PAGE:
Home > Firearms > Christensen Arms >

Christensen Arms - Ridgeline - 308 Win - 20" - Bronze - Green w/ Blk and Tan Web - 4 Rnd
Christensen Arms - Ridgeline - 308 Win - 20" - Bronze - Green w/ Blk and Tan Web - 4 Rnd
 
Alternative Views


Tech Specs at a Glance:

Caliber: 308 Win
Weight: 6.5 lbs.
Threaded Muzzle: 5/8" 24tpi
Finish: Burnt Bronze
Trigger: 3-Way Adjustable Match Trigger
Barrel Length: 20.0 inch
Overall Length: 39.50 inch
Rifle Barrel Twist: 1/10"
Stock: Christensen Arms Carbon Fiber Composite Sporter Style stock

Price: $2,876.99
Special Instructions: Valid PAL Required
Firearm Classification: Non-Restricted

Quantity Available:1


Action:


Caliber:


Classification:


Description Technical Info
 
Christensen Arms - Ridgeline - 308 Win - 20" - Burnt Bronze - Green w/ Black and Tan Webbing:

The Ridgeline is the quintessential hunting rifle. Offered in twenty chamberings, the rifle features a sporter carbon fiber composite gunstock and a stainless steel radial muzzle brake built around a light target contour Christensen Arms carbon fiber wrapped barrel. The Ridgeline weighs in starting at 6.3 pounds and is backed by the Christensen Arms Sub-MOA Guarantee.

Features & Design:

  • Caliber: 308 Win
  • Weight: 6.5 lbs.
  • Threaded Muzzle: 5/8" 24tpi
  • Finish: Burnt Bronze
  • Trigger: 3-Way Adjustable Match Trigger
  • Barrel Length: 20.0 inch
  • Overall Length: 39.50 inch
  • Rifle Barrel Twist: 1/10"
  • Stock: Christensen Arms Carbon Fiber Composite Sporter Style stock
  • Christensen Arms 416 Stainless Steel Aerograde Carbon Fiber Wrapped Barrel
  • Billet Aluminum Machined Bottom Metal, Hinged Floor Plat
308 Winchester:

The .308 Winchester (pronounced: "three-oh-eight" or "three-aught-eight") is a rimless, bottlenecked, rifle cartridge and is the commercial cartridge from which the 7.62x51mm NATO round was derived. The .308 Winchester was introduced in 1952, two years prior to the NATO adoption of the 7.62x51mm NATO T65. Winchester branded the cartridge and introduced it to the commercial hunting market as the .308 Winchester. Winchester's Model 70 and Model 88 rifles were subsequently chambered for the new cartridge. Since then, the .308 Winchester has become the most popular short-action, big-game hunting cartridge worldwide. It is also commonly used for civilian target shooting, military sniping, and police sharpshooting. The relatively short case makes the .308 Winchester especially well-adapted for short-action rifles. When loaded with a bullet that expands, tumbles, or fragments in tissue, this cartridge is capable of high terminal performance.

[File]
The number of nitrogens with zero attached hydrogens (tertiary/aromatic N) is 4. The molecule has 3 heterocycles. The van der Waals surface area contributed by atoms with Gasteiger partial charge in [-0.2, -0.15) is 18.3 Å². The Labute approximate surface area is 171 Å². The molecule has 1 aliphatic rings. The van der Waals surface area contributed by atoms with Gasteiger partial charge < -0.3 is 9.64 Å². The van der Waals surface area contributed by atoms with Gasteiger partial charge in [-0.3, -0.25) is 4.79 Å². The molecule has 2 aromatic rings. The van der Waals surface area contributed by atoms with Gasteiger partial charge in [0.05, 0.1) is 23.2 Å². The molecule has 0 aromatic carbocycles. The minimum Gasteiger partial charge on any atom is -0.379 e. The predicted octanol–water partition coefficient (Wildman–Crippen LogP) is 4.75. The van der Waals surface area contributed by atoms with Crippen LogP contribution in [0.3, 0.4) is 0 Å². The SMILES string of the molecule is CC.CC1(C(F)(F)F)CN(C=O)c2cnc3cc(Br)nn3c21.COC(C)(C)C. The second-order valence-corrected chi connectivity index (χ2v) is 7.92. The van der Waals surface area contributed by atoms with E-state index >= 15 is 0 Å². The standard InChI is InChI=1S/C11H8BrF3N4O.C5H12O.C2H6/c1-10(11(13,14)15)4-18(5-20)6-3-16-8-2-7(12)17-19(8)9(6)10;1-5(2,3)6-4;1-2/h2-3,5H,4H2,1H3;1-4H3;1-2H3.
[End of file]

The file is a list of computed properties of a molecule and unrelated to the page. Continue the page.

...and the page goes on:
Although very similar to the military 7.62x51mm NATO specifications, the .308 cartridge is not identical, and there are special considerations that may apply when mixing these cartridges with 7.62x51mm NATO, and .308 Winchester chambered arms. Their interchange is, however, considered safe by the Sporting Arms and Ammunition Manufacturers Institute (SAAMI)

Suggested Use:
  • Predators
  • Small Game
  • Varmint
  • Deer
  • Black Bear
  • Moose (short range)
  • Elk (short range)

Performance:

The .308 Winchester is one of the most popular hunting cartridges in the United States, and possibly the world. It has gained popularity in many countries as an exceptional cartridge for game in the medium- to large-sized class. In North America it is used extensively on whitetail deer, pronghorn and even the occasional caribou or black bear.

Clay Harvey, an American gun writer, says it is usable on moose and elk. Layne Simpson, an American who has hunted in Sweden, says he is surprised how many hunters there use the cartridge. Craig Boddington was told by a Norma Precision executive that the .308 is one of Norma's best-selling calibers.

In Africa the .308 Win is one of the most popular calibers among Bushveld hunters and is used on anything from duiker right up to the massive eland (a small and large African antelope respectively). Proponents of the hydrostatic shock theory contend that the .308 Winchester has sufficient energy to impart hydrostatic shock to living targets when rapidly expanding bullets deliver a high rate of energy transfer.

The .308 Winchester has slightly more drop at long range than the .30-06 Springfield, owing to its slightly lower (100 ft/s) muzzle velocity with most bullet weights. Cartridges with significantly higher muzzle velocities, such as the .300 Winchester Magnum can have significantly less drop at long range.